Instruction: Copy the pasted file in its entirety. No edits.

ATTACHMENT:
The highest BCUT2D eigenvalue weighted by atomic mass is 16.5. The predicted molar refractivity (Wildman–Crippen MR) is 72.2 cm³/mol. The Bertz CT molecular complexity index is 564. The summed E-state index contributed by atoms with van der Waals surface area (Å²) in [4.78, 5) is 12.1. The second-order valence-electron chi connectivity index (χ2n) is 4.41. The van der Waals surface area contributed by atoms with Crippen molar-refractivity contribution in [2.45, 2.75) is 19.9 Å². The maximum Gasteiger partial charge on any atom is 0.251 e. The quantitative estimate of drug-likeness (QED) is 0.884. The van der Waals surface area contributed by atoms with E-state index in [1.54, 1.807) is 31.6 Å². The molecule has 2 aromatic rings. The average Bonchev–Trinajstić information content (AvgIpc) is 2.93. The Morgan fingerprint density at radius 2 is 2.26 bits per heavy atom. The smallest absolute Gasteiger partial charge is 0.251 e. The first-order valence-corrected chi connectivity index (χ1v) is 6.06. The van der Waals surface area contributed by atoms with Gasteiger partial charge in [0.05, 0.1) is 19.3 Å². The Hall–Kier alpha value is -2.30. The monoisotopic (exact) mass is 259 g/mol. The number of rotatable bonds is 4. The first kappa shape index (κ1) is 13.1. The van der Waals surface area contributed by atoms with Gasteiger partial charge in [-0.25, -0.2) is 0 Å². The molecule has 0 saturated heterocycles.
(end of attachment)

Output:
The highest BCUT2D eigenvalue weighted by atomic mass is 16.5. The predicted molar refractivity (Wildman–Crippen MR) is 72.2 cm³/mol. The Bertz CT molecular complexity index is 564. The summed E-state index contributed by atoms with van der Waals surface area (Å²) in [4.78, 5) is 12.1. The second-order valence-electron chi connectivity index (χ2n) is 4.41. The van der Waals surface area contributed by atoms with Crippen molar-refractivity contribution in [2.45, 2.75) is 19.9 Å². The maximum Gasteiger partial charge on any atom is 0.251 e. The quantitative estimate of drug-likeness (QED) is 0.884. The van der Waals surface area contributed by atoms with E-state index in [1.54, 1.807) is 31.6 Å². The molecule has 2 aromatic rings. The average Bonchev–Trinajstić information content (AvgIpc) is 2.93. The Morgan fingerprint density at radius 2 is 2.26 bits per heavy atom. The smallest absolute Gasteiger partial charge is 0.251 e. The first-order valence-corrected chi connectivity index (χ1v) is 6.06. The van der Waals surface area contributed by atoms with Gasteiger partial charge in [0.05, 0.1) is 19.3 Å². The Hall–Kier alpha value is -2.30. The monoisotopic (exact) mass is 259 g/mol. The number of rotatable bonds is 4. The first kappa shape index (κ1) is 13.1. The van der Waals surface area contributed by atoms with Gasteiger partial charge in [-0.25, -0.2) is 0 Å². The molecule has 0 saturated heterocycles.